The buzz these days seems to be about tea from Nepal. You know, that little country spread across the Himalayas just north of the Bihar state in India which is becoming more of a contender in tea production, too. I thought, therefore, the time had come to take a closer look.
Key Gardens and Producers
The Ilam district boasts two main tea gardens: the Ilam Tea Garden near the Ilam Bazaar, and the Kanyam Tea Garden, halfway between Ilam Bazaar and the plains of the Terai. There are smaller gardens such as Tinjure. Other major tea producing districts are Dhankuta, Sankuwashabha, Terathum, and Bhojpur districts.
The Himalayan Tea Producers Cooperative Ltd. (HIMCOOP)
Like growers elsewhere, the tea farmers and producers in Nepal recognize there is strength in numbers. The Himalayan Tea Producers Cooperative Ltd. (HIMCOOP) was established in 2003 and provides these tea producers who focus on more high-quality teas a common platform for selling to an international market. They currently represent 20 different factories and estates that produce a variety of teas (white, green, black, and oolong).
Jun Chiyabari Tea Garden, established around 2000-2001, is located in the hills around Hile in Dhankuta district in the eastern Himalayan region of Nepal. It is at an elevation of about 1600-2000 meters. Like many of the gardens in Nepal, this one is relatively small (about 75 hectares, with 50 hectares planted in tea). The plants are young compared to those in Darjeeling and China and are cultivars from not only Nepal but Darjeeling, Taiwan, and Japan.
Mist Valley Tea, founded by the late Asal Bahadur Limbu, is in Jitpur in eastern Nepal. The small rural village is frequently enveloped by mist and fog, giving it the nickname used for the company. The garden is known as one of the best manicured around and has a factory for processing and packaging the teas (currently about 100,000 kgs per year of premium tea). Other tea gardeners also bring their leaves to the factory for processing.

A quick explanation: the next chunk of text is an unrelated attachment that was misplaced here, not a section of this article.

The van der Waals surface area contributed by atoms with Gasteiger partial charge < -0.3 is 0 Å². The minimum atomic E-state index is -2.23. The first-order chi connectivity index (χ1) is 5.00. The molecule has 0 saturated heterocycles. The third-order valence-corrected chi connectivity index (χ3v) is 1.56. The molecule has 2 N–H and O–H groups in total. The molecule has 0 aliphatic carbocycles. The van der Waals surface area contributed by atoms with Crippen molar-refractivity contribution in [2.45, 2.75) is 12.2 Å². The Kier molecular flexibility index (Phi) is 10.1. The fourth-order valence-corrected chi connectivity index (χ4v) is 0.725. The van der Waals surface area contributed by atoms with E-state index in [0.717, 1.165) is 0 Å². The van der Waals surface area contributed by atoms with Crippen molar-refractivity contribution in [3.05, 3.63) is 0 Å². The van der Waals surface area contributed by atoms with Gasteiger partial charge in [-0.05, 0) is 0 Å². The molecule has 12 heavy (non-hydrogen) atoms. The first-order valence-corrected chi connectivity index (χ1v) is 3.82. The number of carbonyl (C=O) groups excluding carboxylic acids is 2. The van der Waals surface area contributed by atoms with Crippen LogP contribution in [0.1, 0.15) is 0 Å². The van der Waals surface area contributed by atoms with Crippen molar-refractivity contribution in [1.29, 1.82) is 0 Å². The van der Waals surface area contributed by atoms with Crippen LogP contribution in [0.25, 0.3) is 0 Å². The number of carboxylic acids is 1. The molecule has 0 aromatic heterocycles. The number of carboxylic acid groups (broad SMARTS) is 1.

Some Quick Facts About Nepali Teas
Here’s a quick rundown:
- Two general categories: orthodox and CTC
- Four flushes: 1st (4th week of March thru end of April); 2nd (2nd week of May thru end of July); Monsoon (last week of July thru September); and Autumn (October thru November).
- While flavors of the the flushes for orthodox teas varies, the CTC teas are fairly consistent in their flavors.
- Flavors between Darjeeling and Nepalese teas are almost indistinguishable, as hubby and I discovered recently.
Give them a try some time and see for yourself.
See more of A.C. Cargill’s articles here.
© Online Stores, Inc., and The English Tea Store Blog, 2009-2014. Unauthorized use and/or duplication of this material without express and written permission from this article’s author and/or the blog’s owner is strictly prohibited. Excerpts and links may be used, provided that full and clear credit is given to Online Stores, Inc., and The English Tea Store Blog with appropriate and specific direction to the original content.
Leave a Reply